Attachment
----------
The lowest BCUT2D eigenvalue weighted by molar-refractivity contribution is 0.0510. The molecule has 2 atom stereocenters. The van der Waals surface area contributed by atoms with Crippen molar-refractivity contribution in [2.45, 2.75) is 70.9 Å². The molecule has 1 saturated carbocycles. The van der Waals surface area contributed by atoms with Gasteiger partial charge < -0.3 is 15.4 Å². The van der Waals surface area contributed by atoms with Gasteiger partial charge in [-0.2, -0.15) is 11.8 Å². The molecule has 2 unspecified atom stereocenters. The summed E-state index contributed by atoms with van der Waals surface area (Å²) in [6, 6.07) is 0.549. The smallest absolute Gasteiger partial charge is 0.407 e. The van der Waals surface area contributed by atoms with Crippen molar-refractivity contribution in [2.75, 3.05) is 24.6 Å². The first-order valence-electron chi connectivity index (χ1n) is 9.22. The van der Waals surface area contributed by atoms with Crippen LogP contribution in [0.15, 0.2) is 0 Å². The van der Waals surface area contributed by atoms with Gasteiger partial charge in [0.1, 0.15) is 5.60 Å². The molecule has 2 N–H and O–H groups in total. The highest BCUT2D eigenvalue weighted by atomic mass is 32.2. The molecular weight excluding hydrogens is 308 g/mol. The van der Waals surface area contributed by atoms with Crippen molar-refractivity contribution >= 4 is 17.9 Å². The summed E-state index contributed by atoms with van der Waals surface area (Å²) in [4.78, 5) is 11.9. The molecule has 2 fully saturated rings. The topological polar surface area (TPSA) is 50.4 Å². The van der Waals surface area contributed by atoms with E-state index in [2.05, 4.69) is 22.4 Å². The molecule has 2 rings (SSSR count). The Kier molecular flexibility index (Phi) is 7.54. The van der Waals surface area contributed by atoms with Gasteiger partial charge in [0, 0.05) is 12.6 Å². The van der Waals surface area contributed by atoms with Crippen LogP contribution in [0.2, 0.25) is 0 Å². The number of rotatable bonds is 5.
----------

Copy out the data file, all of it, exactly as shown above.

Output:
The lowest BCUT2D eigenvalue weighted by molar-refractivity contribution is 0.0510. The molecule has 2 atom stereocenters. The van der Waals surface area contributed by atoms with Crippen molar-refractivity contribution in [2.45, 2.75) is 70.9 Å². The molecule has 1 saturated carbocycles. The van der Waals surface area contributed by atoms with Gasteiger partial charge < -0.3 is 15.4 Å². The van der Waals surface area contributed by atoms with Gasteiger partial charge in [-0.2, -0.15) is 11.8 Å². The molecule has 2 unspecified atom stereocenters. The summed E-state index contributed by atoms with van der Waals surface area (Å²) in [6, 6.07) is 0.549. The smallest absolute Gasteiger partial charge is 0.407 e. The van der Waals surface area contributed by atoms with Crippen molar-refractivity contribution in [2.75, 3.05) is 24.6 Å². The first-order valence-electron chi connectivity index (χ1n) is 9.22. The van der Waals surface area contributed by atoms with Crippen LogP contribution in [0.15, 0.2) is 0 Å². The van der Waals surface area contributed by atoms with Gasteiger partial charge in [0.1, 0.15) is 5.60 Å². The molecule has 2 N–H and O–H groups in total. The highest BCUT2D eigenvalue weighted by atomic mass is 32.2. The molecular weight excluding hydrogens is 308 g/mol. The van der Waals surface area contributed by atoms with Crippen molar-refractivity contribution >= 4 is 17.9 Å². The summed E-state index contributed by atoms with van der Waals surface area (Å²) in [4.78, 5) is 11.9. The molecule has 2 fully saturated rings. The topological polar surface area (TPSA) is 50.4 Å². The van der Waals surface area contributed by atoms with E-state index in [2.05, 4.69) is 22.4 Å². The molecule has 2 rings (SSSR count). The Kier molecular flexibility index (Phi) is 7.54. The van der Waals surface area contributed by atoms with Gasteiger partial charge in [0, 0.05) is 12.6 Å². The van der Waals surface area contributed by atoms with Crippen LogP contribution in [0.2, 0.25) is 0 Å². The number of rotatable bonds is 5.